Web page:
April 18, 2002 4:25 PM PDT
Hollings pulls together Net privacy bill
Hollings' Online Personal Privacy Act aims to make privacy laws consistent across the United States, pre-empting all state statutes and regulations related to Internet privacy. Hollings said the proposal has been significantly narrowed from previous versions and reflects the European Union privacy directive, which recognizes different types of information.
The proposed bill slices online personal information into two camps: sensitive and nonsensitive information. It defines sensitive information as relating to any financial, medical, ethnic identification, religious affiliation, sexual orientation or political data. Before any company can collect, use, disclose or sell sensitive information, they would need the consent of individuals, a procedure known as "opt-in." In addition, the bill would require businesses to provide "opt-out" options when collecting nonsensitive information, such as that related to online purchases of clothing or sports equipment.
"Privacy fears are stifling the development and expansion of the Internet as an engine of economic growth," Hollings, chairman of the Senate Commerce Committee, said in a statement.
Hollings' bill would require companies to provide consumers with a "clear and conspicuous" notice on how their personal information will be used and give individuals reasonable access to their data. If companies use or release sensitive information, the bill would let the FTC and state attorney's general take action and would let individuals take their complaints to federal court.
Civil liberties group the Electronic Frontier Foundation (EFF) applauded the inclusion of liability provisions for companies that violated online privacy laws.
"One of the basic elements of any kind of privacy protection is the ability for people to sue or for serious government agencies to sue and therefore cause the company to really do something about privacy. Otherwise, it's just words" said Lee Tien, senior staff attorney for the EFF. "Companies can have all sorts of great privacy polices...but at the end of the day, they don't feel the bite of possible legal liability."
The U.S. Chamber of Commerce, however, disagreed. The organization opposes Hollings' proposal, saying it would hinder online commerce and would open a plethora of class-action lawsuits.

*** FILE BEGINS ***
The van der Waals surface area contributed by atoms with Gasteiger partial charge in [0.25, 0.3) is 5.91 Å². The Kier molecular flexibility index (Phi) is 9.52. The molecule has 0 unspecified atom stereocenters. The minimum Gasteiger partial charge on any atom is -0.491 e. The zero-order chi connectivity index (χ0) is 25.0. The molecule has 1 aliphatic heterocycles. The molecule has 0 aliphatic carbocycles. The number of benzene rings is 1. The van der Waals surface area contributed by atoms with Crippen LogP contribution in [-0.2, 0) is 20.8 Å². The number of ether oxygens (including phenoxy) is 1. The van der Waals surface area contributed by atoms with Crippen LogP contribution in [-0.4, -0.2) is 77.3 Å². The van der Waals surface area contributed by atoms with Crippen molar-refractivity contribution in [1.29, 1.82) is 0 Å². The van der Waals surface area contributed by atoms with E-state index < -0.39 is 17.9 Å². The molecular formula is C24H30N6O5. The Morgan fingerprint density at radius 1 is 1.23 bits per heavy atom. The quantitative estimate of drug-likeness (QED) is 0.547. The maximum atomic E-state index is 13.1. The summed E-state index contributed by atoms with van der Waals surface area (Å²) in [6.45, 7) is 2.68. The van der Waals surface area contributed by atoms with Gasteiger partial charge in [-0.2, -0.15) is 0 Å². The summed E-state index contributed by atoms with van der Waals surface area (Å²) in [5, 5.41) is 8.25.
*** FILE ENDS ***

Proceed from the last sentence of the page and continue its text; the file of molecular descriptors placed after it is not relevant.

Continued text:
"This proposal is nothing more than a solution in search of a problem," Bruce Josten, executive vice president of the organization, said in a statement.
While Hollings' proposal aims to protect the privacy of consumers, it also would provide online businesses with "a new market of willing consumers." Hollings said because of consumer distrust, companies are losing potential business and collecting bad data, "blocking the Internet and its wide range of services from reaching its full potential."
The Direct Marketing Association (DMA) said it continues to support industry self-regulation on privacy.
"For Internet privacy-related issues, you kind of open up a Pandora's box when you start getting into federal legislation" said Louis Mastria, director of public and international affairs at the DMA. The Internet is "a borderless network...If you start legislating it, you really give the green light to any country in the world to come effectively in the U.S. to set up legislation for us. And that is a concern that we are very, very worried about."
The Senate Commerce, Science and Transportation Committee is expected to hold a hearing regarding online privacy April 25. The co-sponsors of the legislation are Sens. Conrad Burns, R-Mont.; John Kerry, D-Mass; Ted Stevens, R-Ark.; John Rockefeller, D-W.Va.; Daniel Inouye, D-Hawaii; John Breaux, D-La.; Max Cleland, D- Ga.; Bill Nelson, D-Fla.; and Jean Carnahan, D-Mo.